Even though I’m on summer holidays, it’s been a busy two weeks, catching up on various appointments and cleaning and decluttering house. I never have time for spring cleaning, so it’s always put off to the summer. Nevertheless, as the city empties and days shorten, despite the hot weather, snatching a half hour on the deck with a book is my go-to relaxation time. Recently, I read two books, one distinctly unrelaxing but worthy and the other, most relaxing, the 4th in a Victorian murder-mystery series: Judy Batalion’s The Light of Days: Women Fighters of the Jewish Resistance and Jennifer Ashley’s Murder In the East End.
I read Batalion’s Light of Days because I assigned it to my senior AP students, among other titles you’ll hear about here. It’s hardly light summer fare, but an excellent account of Jewish women essential to the hard-fought resistance the Polish-Jewish community put up and not only within the confines of the Warsaw ghetto now-famous uprising. To my surprise, when I read the introduction, Batalion has a Montreal connection, having been born and raised here, as I was, which, when my parents arrived saw many Jewish businesses and shops in the area. (Batalion grew up in Côte-des-Neiges while I grew up in Mile End, Mordecai Richler territory). I remember trotting off to the local elementary school and stopping at Rifka’s to buy a 5-cent bag of chips, or a chocolate bar. Rifka was dour and silent, but as she handed me my change, I always noticed the number tattooed on her forearm; Mrs. Fuchs, who sold us our-then-blue-tunic school uniforms (soon to disappear with the coming of the sock-and-Birkenstock-wearing cool new principal, Mr. Herman), smiling, cheerful, welcoming, though riddled with arthritic contortions (I was mesmerized by her white orthopedic sandals, which she wore year-round, with white hose) as she too carried those mysterious numbers. I didn’t know what this meant, until our sixth grade teacher, Miss Ostroff, assigned The Diary of Ann Frank and we completed a unit on the history of the Holocaust.
Despite Miss Ostroff’s best intentions, there wasn’t anything in her fine instruction that taught me of what Batalion writes: brave Jewish women using every and any means to save people and fight Nazis. These women’s history and what they accomplished when their own lives were one second away from annihilation is remarkable and yet, Batalion’s account, harrowing in its details, inspiring in others, is a strangely constructed one. I thought her opening, where she recounts her family’s Holocaust history, and her conclusion, where she recounts what happened to the survivors, and her process and journey to gather her material, utterly fascinating and brilliant.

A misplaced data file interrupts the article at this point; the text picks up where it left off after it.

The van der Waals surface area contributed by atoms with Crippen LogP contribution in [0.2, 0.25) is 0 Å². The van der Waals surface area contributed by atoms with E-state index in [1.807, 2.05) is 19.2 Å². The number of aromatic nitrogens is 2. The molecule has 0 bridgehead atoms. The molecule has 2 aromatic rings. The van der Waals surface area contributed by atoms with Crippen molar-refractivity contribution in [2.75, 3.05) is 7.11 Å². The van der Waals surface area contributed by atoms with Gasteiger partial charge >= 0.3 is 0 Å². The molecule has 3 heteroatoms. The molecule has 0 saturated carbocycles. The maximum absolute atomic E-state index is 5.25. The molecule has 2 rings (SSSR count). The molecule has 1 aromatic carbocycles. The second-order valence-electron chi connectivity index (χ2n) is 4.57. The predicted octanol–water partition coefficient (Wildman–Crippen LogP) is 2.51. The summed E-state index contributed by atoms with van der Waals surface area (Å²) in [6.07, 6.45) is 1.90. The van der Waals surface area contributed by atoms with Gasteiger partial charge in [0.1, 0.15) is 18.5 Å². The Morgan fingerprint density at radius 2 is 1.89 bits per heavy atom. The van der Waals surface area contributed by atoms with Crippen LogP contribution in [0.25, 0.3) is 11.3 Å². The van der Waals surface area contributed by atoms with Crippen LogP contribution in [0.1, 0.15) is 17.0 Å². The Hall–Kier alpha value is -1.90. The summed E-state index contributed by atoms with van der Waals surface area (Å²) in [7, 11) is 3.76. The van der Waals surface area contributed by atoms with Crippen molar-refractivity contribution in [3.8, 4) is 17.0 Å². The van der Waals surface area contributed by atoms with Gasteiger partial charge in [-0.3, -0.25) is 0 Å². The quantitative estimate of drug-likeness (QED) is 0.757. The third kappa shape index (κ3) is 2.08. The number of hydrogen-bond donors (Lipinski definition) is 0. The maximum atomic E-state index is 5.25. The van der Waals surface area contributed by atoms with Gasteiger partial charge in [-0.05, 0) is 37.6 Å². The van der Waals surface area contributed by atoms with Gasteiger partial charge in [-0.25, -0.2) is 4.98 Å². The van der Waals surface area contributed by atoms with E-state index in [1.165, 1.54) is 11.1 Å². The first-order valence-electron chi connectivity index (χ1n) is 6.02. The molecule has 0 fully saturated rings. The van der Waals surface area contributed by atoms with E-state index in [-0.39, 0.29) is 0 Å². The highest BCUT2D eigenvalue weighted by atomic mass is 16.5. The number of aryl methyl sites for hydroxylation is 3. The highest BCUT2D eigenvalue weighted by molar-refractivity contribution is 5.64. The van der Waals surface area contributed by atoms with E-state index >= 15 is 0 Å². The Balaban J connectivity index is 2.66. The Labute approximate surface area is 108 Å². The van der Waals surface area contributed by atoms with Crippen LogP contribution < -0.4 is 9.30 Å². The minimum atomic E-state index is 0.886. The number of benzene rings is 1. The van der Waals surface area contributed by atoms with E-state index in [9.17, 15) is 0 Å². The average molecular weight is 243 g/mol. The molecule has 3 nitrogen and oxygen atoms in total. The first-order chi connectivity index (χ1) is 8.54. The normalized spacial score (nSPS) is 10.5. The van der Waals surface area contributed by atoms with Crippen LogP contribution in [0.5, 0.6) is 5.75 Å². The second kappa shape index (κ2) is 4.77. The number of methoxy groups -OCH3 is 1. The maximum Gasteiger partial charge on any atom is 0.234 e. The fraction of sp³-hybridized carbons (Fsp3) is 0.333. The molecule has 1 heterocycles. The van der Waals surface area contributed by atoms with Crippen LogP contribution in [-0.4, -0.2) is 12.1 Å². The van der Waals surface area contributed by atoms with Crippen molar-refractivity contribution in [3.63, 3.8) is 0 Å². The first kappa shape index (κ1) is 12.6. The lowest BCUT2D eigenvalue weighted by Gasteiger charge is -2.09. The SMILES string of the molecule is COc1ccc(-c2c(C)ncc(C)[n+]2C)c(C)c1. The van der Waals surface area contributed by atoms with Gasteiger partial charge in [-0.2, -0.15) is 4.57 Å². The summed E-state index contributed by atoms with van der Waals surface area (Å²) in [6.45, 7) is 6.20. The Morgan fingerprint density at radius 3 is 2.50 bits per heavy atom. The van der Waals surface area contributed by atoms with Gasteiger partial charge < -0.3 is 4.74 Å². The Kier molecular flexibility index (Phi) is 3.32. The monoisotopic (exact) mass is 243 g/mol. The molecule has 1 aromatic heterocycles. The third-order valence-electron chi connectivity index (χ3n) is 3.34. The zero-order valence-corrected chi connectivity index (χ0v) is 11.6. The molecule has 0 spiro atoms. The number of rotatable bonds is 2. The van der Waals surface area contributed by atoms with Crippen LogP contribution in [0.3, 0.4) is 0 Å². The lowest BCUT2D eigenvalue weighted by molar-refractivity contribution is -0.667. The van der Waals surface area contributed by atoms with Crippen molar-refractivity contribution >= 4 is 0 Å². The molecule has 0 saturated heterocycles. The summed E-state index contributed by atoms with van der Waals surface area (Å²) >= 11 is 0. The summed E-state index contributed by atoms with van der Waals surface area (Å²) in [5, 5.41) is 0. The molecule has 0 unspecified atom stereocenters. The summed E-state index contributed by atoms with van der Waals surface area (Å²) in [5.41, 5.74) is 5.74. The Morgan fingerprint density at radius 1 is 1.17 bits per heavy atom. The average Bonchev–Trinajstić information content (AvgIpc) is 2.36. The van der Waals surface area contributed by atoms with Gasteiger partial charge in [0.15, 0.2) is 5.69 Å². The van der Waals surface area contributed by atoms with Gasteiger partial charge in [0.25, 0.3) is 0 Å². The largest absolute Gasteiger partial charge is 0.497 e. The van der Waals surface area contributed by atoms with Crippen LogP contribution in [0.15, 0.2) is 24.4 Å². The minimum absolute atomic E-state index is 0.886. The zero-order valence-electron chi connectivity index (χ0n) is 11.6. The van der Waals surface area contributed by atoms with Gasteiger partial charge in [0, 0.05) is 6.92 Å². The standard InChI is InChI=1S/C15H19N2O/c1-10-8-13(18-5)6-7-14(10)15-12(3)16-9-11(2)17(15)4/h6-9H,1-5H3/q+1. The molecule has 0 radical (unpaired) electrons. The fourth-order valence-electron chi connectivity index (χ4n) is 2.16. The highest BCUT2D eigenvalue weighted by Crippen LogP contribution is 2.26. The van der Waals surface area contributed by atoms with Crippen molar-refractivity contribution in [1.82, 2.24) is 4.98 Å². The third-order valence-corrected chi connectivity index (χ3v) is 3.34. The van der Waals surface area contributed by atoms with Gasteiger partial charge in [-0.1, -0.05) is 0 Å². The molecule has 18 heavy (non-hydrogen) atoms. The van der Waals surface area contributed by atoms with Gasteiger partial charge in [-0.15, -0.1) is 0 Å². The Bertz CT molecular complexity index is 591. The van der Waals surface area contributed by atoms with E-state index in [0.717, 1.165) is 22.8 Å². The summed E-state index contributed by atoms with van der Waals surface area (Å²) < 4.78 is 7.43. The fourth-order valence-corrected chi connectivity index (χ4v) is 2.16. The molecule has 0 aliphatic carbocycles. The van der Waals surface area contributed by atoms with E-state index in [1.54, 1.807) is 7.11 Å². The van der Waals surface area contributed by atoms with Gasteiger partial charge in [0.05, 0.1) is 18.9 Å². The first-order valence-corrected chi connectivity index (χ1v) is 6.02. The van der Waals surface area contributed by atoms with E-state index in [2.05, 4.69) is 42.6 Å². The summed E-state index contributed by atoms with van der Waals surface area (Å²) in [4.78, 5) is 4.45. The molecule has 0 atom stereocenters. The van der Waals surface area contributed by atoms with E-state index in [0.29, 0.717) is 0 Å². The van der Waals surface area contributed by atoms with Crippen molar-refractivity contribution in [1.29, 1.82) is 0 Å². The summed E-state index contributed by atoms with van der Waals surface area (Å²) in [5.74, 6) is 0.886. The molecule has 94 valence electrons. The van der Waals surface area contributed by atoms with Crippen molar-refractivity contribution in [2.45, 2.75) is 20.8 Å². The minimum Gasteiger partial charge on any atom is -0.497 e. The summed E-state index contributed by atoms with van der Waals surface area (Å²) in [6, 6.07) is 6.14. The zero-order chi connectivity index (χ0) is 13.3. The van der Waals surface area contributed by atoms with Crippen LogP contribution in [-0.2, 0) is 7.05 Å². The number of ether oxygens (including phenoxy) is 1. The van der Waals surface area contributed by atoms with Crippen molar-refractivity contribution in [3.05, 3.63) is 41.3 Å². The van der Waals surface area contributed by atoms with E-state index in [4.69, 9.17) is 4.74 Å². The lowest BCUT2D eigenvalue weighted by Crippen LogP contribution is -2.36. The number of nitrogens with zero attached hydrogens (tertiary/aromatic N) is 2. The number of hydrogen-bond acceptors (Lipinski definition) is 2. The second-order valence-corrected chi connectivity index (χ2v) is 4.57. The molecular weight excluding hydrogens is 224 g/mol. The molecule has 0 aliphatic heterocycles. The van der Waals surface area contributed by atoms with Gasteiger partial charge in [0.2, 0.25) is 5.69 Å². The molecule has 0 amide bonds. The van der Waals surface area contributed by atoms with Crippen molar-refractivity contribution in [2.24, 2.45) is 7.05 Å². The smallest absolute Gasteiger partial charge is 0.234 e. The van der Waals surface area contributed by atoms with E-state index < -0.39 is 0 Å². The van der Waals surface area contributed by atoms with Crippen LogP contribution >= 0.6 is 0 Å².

The accounts of the women were devoid of authorial intrusion. I think, and I may be wrong of course, Batalion wanted to write a straight chronicle of what they did, who they worked with, and how they accomplished remarkable feats of courage and strength (be warned, however, that the accounts of torture and death are difficult to read, though important to recount, obviously). Batalion leaves their stories without commentary, or analysis. In the end, it’s understandable, what could she offer by way of commentary: she has to let their witness stand because these aren’t her stories to tell. And yet, when her voice intrudes, as it does at the start and end, I found it compelling and wished there’d been more of it.
My second read was pleasant and escapist. The further adventures of Kat Holloway, Victorian cook, her downstairs friends, and mysterious friend-suitor, Daniel McAdam, always make for a good read. In this case, Kat tackles the board of a foundling hospital when children disappear, the appearance of a foster brother for Daniel, the study-in-contradictions vicar, Errol Fielding, and the artist, Miss Townsend. Kat’s voice is as sympathetic as ever and her intrepid adventures are, as in previous volumes, infused with a strong sense of justice.
Ashley is particularly good at secondary characters, though I love Kat and Daniel no less, and her creations of Bessie, the bad-tempered-heart-of-gold maid of all work at the foundling hospital, or the Reverend Errol Fielding, seemingly charmingly and handsomely pious hiding a steely anger and depths not as respectable as they appear. As with all the murder mystery series I follow, Ashley’s satisfies what I look for: strong characterization and atmosphere. Ashley also does great work when it comes to a good old-fashioned chase scene: one in particular as Kat is chased by thugs into Seven Dials and another, where Daniel, Kat, and Bessie spend hours rescuing prisoners from an attempted prison escape explosion. I follow way too many mystery series, but if you’re up for adding another one to your list, I would recommend Kat Holloway and friends.